“Residential real estate has always been female friendly,” explains Diane Ramirez, president of Halstead Property LLC since 1999.

As head of 400 agents in seven offices throughout Manhattan and Brooklyn, Ramirez is a prime example of a woman who’s found success in the residential real estate business. She began her real estate career in 1973 in Palm Beach, Fla., where she continues to maintain her license, and in 1975, she returned to her hometown of New York with her husband and two children. She obtained her New York real estate license and worked at a competing firm until joining forces with Clark Halstead, the founder of Halstead Property.

Ramirez worked as a selling broker with Halstead Property from the time it was founded in 1984 until 1987. She quickly raced to the top 5 percent of the firm’s brokers during those years, winning various sales and listings awards, as well as the Real Estate Board of New York’s “Deal of the Year” award in 1988.

Though women today are still not as prevalent as men in the chief executive roles at many major real estate brokerage companies, Ramirez recalls an industry full of women even in the 1970s.

“Back in the 1970s, when I began in New York, many of the brokers were women who had husbands on the commercial side,” she said. “There wasn’t that much product because it was before the co-op conversion period of the 1980s. It was really the white-gloved buildings you had to sell. It was a very different, much smaller environment. But the majority of the agents were women.”

In 1987, Ramirez moved up to the management role of director of sales for Halstead. Six years later she was promoted to executive director of sales, and was named president in 1999. She was a partner and board member until the firm was acquired by Terra Holdings in April 2001.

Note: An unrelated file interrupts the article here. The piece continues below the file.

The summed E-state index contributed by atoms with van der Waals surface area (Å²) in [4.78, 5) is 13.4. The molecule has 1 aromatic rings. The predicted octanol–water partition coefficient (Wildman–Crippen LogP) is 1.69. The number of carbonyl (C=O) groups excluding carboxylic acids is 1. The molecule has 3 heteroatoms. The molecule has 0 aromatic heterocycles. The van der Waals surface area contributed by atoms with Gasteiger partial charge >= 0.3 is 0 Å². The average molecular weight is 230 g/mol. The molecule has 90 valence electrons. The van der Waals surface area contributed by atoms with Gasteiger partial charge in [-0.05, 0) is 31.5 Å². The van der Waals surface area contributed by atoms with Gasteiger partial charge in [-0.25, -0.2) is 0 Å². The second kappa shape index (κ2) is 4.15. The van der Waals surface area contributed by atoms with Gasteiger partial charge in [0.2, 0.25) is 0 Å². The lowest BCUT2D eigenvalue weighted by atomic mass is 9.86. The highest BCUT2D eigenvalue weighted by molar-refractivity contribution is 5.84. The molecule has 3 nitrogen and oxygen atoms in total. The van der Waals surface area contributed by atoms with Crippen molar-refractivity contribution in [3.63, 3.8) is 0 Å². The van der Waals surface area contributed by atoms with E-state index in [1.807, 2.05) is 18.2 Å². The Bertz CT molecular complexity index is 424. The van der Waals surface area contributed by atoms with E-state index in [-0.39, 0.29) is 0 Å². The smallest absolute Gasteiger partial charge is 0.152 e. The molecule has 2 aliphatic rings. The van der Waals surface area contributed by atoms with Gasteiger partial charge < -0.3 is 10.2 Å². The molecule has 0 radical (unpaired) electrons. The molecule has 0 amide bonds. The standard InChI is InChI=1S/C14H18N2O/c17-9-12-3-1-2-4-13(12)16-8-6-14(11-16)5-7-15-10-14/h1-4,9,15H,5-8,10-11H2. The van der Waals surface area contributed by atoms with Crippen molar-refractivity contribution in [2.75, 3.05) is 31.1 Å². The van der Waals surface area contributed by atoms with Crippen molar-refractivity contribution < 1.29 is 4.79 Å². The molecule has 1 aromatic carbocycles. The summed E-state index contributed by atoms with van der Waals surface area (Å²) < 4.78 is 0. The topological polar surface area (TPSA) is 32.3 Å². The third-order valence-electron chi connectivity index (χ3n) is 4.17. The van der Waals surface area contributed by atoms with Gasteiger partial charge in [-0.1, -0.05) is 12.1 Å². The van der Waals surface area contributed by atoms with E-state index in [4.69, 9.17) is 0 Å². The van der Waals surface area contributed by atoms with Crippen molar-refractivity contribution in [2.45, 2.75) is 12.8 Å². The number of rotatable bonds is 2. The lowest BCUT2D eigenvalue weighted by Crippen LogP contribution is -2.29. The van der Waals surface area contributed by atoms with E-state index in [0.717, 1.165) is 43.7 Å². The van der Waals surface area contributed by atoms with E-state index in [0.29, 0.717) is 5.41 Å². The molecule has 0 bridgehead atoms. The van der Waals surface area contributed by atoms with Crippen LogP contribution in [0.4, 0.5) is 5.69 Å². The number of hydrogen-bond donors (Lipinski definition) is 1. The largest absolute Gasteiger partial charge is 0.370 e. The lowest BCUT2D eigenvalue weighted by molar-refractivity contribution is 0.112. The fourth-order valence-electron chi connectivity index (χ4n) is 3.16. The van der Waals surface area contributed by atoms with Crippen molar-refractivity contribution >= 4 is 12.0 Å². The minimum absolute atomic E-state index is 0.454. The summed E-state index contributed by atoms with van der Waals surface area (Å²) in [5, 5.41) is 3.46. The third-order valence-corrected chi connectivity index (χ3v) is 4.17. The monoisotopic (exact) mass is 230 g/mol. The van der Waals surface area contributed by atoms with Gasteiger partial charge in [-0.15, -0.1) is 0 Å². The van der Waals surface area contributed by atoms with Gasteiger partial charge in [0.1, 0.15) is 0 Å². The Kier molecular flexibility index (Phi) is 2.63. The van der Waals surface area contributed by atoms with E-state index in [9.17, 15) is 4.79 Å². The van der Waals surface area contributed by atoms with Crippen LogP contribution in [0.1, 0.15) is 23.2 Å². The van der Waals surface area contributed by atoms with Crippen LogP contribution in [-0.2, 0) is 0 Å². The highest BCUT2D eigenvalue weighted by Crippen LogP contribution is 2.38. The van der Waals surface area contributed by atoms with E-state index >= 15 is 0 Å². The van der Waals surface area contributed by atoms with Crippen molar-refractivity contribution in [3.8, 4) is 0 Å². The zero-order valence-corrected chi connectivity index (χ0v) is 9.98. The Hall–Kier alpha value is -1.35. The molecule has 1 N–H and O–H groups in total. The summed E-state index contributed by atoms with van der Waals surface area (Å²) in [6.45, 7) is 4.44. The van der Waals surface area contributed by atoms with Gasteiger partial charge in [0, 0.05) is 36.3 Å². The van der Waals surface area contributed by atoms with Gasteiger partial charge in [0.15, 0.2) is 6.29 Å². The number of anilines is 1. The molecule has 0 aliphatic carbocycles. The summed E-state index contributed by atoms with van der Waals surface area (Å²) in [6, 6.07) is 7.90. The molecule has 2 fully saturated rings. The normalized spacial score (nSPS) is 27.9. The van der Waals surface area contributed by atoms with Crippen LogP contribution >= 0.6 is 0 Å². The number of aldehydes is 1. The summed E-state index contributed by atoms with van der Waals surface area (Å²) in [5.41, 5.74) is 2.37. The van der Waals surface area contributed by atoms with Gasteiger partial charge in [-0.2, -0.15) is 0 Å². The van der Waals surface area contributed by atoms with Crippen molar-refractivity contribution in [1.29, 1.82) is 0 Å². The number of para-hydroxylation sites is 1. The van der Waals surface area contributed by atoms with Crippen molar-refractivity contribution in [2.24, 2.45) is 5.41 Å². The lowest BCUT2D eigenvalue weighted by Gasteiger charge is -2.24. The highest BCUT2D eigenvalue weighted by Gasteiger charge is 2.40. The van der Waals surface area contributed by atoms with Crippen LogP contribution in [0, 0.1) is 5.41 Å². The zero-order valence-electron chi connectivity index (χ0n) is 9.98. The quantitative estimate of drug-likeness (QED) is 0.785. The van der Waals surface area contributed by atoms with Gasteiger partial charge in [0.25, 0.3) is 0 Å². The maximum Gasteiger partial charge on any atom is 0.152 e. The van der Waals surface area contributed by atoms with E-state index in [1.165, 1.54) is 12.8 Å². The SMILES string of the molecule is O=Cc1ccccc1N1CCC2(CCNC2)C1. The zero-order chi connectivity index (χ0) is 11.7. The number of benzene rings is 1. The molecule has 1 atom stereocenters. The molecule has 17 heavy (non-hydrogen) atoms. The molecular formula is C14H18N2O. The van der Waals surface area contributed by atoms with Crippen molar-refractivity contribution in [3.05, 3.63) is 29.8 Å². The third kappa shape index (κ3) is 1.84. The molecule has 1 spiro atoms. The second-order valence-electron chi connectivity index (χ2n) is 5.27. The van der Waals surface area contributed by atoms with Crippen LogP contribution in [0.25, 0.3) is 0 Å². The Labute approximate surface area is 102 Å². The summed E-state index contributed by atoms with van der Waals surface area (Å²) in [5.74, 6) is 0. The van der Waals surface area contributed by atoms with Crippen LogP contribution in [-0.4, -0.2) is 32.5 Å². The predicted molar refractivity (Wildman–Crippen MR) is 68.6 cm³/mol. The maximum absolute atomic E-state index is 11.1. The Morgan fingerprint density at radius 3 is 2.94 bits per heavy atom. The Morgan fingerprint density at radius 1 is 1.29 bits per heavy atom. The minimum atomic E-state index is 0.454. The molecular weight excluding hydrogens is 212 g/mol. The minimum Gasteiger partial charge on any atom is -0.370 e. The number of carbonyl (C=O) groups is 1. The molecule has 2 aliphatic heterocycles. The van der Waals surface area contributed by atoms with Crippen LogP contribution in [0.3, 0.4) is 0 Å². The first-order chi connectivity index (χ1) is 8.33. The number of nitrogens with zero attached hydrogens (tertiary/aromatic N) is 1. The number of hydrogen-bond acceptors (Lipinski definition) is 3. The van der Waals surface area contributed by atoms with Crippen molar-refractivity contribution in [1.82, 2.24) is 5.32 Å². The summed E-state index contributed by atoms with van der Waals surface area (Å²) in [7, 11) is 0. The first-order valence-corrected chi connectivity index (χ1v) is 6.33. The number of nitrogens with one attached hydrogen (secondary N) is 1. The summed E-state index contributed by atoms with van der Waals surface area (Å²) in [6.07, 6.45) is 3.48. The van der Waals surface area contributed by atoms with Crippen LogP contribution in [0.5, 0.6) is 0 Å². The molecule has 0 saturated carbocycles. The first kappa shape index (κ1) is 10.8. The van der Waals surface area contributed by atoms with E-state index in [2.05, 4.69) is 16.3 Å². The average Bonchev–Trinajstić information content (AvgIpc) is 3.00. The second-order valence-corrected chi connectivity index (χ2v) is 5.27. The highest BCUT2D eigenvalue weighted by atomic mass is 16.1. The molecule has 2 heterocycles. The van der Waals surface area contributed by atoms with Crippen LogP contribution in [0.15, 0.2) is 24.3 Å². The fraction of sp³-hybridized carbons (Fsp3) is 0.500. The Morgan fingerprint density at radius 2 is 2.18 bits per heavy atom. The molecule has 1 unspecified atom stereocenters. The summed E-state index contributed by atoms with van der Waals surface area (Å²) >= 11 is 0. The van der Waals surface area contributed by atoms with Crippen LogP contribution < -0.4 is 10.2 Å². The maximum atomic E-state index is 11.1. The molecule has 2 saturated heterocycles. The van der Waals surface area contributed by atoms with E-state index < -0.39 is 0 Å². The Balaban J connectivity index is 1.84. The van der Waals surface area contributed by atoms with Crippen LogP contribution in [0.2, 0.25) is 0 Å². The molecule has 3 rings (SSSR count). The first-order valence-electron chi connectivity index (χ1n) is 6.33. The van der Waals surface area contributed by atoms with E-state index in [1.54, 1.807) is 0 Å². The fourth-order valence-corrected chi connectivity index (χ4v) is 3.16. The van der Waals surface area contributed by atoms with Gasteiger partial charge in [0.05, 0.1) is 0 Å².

Ramirez has worked in two historically hot, yet very different real estate markets: Florida and New York City. And over the years she’s witnessed a vastly changing New York market.

“Florida is very much like a typical suburban marketplace; whereas New York used to be just a weekday marketplace,” she said. “It has only been in the last decade that the open house concept came about. Most buildings before that time wouldn’t allow you to show apartments on the weekend. In the ’90s, it became a buyer’s market and sellers wanted to be able to show an apartment whenever the buyer was interested in looking.”

Brokerage firms also were a lot different when Ramirez’ career began. Super-sized firms didn’t really exist before Elliman, Corcoran and Halstead came about, she said. “A large firm back then had a couple of hundred agents. Now, large is really large.”

Though Ramirez’ career began in Florida, it’s easy to see that her energy and legacy today reside in New York. In addition to heading up a large brokerage firm, Ramirez is an active member of the Real Estate Board of New York, where she serves on the board of governors and as co-chair on the board of directors of the residential division. She also serves on the “Deal of the Year” committee and its investment advisory sub-committee.

Like many New Yorkers, Ramirez remembers the tragedies of Sept. 11, 2001, like a “death in the family.” The real estate market was at a standstill, she recalled, but the can-do attitude of New Yorkers became evident as the market began to move forward again.

“Lower Manhattan was slower to return due to many reasons — lack of access and just a normal concern about living near the site of the World Trade Center,” she said. “The rest of the city had vibrancy and a feeling of ‘Let’s do whatever we can’ to be part of this great city. Within a year, the downtown market had caught up. I’ve always said New York had a heart; now we have a soul as well.”

Some other commitments that keep Ramirez busy include serving as voting member of the residential brokerage division, Interfirm Forum, which she co-chaired from 1996-98. She is currently a committee member on admissions and has served on the ethics committee and education committee (co-chair from 1994-1996). She is a member of the Real Estate Brokerage Managers Council – the professional organization of business management, which serves real estate brokerage owners and managers, and in 1996 earned the industry-recognized CRB designation.

And even with all of her professional real estate involvement, Ramirez finds time to work with fundraising organizations such as the American Cancer Society’s efforts for the creation of the new Hope Lodge in Manhattan. She also works as an organizer for the “Making Strides Against Breast Cancer Walk,” and she and her husband, Sam Ramirez, are long-standing supporters of the Valerie Fund in New Jersey.


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